18 April 2017
Hate Crime or Terrorism?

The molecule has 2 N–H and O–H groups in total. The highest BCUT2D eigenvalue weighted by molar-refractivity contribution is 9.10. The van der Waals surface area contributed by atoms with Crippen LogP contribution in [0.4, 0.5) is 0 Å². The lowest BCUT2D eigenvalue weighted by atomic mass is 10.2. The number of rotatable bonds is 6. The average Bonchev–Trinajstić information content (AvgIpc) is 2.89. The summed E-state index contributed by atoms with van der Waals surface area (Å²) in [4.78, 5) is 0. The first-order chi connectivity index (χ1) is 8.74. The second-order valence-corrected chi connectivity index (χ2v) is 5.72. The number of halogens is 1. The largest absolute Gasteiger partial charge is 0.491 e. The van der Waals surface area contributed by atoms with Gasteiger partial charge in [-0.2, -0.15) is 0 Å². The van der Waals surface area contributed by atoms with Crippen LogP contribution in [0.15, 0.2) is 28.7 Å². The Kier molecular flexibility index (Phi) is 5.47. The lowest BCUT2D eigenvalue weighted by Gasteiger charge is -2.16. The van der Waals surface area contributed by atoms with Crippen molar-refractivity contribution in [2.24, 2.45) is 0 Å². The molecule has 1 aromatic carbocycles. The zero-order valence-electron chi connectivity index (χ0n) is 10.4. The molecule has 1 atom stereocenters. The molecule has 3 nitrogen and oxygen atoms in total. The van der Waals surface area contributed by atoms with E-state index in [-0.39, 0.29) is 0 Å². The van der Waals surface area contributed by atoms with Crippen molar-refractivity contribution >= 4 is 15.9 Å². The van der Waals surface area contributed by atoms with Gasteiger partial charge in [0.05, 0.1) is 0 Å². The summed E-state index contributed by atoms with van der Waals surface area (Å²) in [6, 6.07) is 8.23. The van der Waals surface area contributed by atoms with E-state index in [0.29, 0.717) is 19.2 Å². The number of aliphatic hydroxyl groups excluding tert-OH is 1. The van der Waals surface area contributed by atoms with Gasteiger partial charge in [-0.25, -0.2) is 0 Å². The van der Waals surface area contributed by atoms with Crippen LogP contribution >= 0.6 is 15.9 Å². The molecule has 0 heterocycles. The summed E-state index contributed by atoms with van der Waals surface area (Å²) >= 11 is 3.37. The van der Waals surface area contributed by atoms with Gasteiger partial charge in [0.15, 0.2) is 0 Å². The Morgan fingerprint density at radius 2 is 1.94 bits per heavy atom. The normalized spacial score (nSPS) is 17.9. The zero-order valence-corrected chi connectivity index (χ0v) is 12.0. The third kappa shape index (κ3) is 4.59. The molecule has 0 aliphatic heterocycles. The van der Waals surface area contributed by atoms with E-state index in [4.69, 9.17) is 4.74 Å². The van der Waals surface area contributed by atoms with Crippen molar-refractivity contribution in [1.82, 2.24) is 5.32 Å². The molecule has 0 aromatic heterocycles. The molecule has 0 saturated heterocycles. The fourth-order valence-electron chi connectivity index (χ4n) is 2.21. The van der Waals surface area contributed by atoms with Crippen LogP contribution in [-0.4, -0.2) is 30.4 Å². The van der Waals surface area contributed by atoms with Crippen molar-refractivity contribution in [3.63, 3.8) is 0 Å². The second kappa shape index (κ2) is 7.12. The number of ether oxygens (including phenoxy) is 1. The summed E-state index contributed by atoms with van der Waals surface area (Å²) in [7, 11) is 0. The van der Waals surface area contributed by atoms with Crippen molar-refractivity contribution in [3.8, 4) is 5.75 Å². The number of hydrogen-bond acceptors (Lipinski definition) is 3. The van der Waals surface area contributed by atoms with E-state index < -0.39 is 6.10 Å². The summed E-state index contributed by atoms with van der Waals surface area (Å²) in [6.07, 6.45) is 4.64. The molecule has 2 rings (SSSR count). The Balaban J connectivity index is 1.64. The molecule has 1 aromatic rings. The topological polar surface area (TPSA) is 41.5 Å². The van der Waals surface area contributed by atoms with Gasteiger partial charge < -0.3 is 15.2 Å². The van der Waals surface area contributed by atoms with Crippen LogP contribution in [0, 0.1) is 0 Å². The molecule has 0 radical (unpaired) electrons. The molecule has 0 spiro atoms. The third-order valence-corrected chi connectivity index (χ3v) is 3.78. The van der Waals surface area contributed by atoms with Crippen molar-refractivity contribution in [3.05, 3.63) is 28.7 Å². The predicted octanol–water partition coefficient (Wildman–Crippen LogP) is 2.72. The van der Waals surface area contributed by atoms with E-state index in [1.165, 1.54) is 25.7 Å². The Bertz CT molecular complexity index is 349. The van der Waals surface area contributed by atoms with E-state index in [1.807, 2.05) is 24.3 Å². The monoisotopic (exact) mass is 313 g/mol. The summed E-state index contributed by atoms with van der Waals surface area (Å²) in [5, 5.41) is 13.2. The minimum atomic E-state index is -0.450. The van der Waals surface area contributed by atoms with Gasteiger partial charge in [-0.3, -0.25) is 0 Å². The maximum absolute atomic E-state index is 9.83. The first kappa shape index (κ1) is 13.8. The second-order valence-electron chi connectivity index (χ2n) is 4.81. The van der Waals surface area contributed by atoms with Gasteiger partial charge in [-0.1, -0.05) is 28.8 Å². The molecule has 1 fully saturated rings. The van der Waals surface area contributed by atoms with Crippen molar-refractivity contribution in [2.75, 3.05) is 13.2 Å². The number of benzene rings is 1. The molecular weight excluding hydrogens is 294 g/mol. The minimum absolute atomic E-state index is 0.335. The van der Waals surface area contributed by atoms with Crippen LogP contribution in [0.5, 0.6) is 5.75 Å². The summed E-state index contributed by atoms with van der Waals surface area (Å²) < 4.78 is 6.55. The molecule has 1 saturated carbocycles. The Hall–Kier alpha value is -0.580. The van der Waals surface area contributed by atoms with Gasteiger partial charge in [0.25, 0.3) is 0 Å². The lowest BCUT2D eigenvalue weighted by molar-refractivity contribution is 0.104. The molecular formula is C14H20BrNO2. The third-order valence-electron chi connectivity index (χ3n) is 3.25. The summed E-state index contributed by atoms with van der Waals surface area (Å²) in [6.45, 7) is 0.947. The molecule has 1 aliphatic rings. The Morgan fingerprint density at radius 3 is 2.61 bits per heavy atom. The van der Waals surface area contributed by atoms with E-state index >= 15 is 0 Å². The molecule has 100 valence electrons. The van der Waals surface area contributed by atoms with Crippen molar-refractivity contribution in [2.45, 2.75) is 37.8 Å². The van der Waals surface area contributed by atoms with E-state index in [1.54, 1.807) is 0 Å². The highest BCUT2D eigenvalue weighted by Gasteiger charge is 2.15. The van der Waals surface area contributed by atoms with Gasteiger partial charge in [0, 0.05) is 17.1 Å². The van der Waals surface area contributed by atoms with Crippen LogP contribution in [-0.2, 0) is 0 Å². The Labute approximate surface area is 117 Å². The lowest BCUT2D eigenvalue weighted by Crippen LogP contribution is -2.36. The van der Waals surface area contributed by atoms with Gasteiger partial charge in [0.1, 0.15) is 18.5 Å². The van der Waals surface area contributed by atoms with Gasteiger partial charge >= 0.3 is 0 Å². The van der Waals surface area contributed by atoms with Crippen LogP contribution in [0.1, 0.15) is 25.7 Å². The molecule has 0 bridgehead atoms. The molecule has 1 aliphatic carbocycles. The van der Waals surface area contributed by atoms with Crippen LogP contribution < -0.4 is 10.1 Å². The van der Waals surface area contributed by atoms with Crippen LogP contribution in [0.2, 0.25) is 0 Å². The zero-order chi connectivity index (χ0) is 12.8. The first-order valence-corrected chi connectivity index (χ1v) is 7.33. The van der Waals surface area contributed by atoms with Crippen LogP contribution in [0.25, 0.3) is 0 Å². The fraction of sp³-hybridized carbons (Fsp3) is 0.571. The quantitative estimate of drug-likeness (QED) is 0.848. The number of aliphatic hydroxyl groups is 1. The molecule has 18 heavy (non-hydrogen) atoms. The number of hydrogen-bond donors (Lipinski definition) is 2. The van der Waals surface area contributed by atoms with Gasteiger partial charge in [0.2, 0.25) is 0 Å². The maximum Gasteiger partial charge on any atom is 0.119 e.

An individual already suspected of murder went on a shooting franchise at a bus stop in Fresno CA today, killing three people before police took him into custody. Whether he committed the earlier murder or not, he was open about his motive for today's crimes, telling the police that he hated white people. He was heard to shout "Allahu Akbar" as he fired, but if he is the author of the Twitter account under the name reported by police he was more likely motivated by some form of black nationalism than by any form of Islam most Islamists would recognize. The Twitter feed, which only began in February, is full of promos for hip-hop music, anti-Trump graphics, and warnings of divine wrath in the form of natural disasters if "our demand for reparation and separation" was not met by progressive deadlines. While the Twitter feed may belong to someone else of the same name, it and today's shootings appear to be the work of lunatics. Expect to hear some debate over whether the killings were primarily acts of terrorism, by virtue of "Allahu Akbar," or hate crimes, by virtue of the suspect's own statements. What exactly is the distinction? A person could argue reasonably that there is none, but the question is still worth asking in the context of a comparison with Dylann Roof, the perpetrator of the Charleston massacre. It was self-evident that Roof had committed a "hate crime," but how many people went further to call it "terrorism?" Why wouldn't you? It might be argued that neither Roof nor the Fresno killer belonged to an organization, and that "terrorism" presumes an organization with an agenda -- the end to which terror is a means -- beyond the personal hatreds and rationalizations of lone-wolf shooters. From another angle, it might be argued that a "hate crime" ultimately is a matter of personal responsibility, while "terrorism" requires further steps. The Charleston massacre provoked little in the way of demands for a crackdown on the racist media that influenced Roof. The Fresno killings may prove more provocative, if only because the shooter said the A-word, and also because white fears of violence by blacks may grow more compelling, but a case could be made against making distinctions based on the identity of the perpetrator or his targets. Why not treat Dylann Roof, the Fresno shooter and your generic Muslim attacker the same, as terrorists, hate criminals or whatever? Why not try in each case to get to the roots of their hate and, so far as the Constitution permits, root them out? If "all lives matter," as some are wont to say, then all killers are equal, qualitatively if not quantitatively, and if we seek to hold ideas or media responsible in one case, we should do likewise in all cases, and to do otherwise is merely partisan.